JONATHAN CHAIT AUGUST 18, 2011
I've already covered Rick Santorum arguing that gay marriage helped cause the economic crisis. Since then Rick Perry, recently having expressed skepticism of climate science, is also expressing skepticism toward evolution. And Tom Coburn has some really wild beliefs on a wide-ranging field of subjects, including:
"As an African-American male," Coburn said, Obama received "tremendous advantage from a lot of these programs."
Coburn went on to say that most of the country's problems were created by Congress and that "I don't think presidents matter that much."
Keep in mind that the only area where Obama has attempted to create a new entitlement is health care, which is the same goal pursued by Bill Clinton, Richard Nixon, Harry Truman, and other non-black politicians.
The day isn't done yet! What other craziness is in store? Any chance of asking Michelle Bachmann her opinion of the Trilateral Commission?
I'm sure bringing all these stray quotes together sounds partisan. There is certainly craziness on the left just as on the right. By "craziness" I don't mean opinions I find unsound or morally questionable, but rather analytical claims that are simply wrong. In American politics today, there seems to be quite a bit more craziness on the right than on the left -- or, at least, left-wing craziness lies mainly outside the two-party system while right-wing craziness is firmly ensconced within it.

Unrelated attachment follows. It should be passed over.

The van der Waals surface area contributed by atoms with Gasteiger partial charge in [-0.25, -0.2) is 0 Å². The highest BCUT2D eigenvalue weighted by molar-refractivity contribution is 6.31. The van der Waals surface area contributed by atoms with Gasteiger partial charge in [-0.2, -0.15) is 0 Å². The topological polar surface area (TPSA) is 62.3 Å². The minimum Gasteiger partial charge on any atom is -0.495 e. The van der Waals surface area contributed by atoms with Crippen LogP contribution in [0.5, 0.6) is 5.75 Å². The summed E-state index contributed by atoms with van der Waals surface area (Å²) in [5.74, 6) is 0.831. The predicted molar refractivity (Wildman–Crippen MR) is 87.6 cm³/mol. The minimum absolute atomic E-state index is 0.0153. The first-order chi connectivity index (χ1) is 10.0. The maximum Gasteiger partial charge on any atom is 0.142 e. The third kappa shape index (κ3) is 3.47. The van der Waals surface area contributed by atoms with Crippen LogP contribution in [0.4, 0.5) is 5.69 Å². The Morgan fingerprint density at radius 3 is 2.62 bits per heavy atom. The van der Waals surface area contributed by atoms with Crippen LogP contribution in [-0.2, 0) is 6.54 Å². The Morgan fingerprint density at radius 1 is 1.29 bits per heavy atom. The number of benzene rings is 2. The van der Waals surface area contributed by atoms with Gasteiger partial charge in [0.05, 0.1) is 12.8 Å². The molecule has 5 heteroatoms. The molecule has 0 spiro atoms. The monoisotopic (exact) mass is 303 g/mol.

When conservatives want to establish a parallel with the left, they'll usually go and find something like Alan Grayson saying that the Republican plan is for people without insurance to die. There's certainly plenty of hyperbolic or offensive rhetoric in the Democratic Party. But when it comes to factual beliefs totally at odds with reality, there's just no comparison right now between the two parties.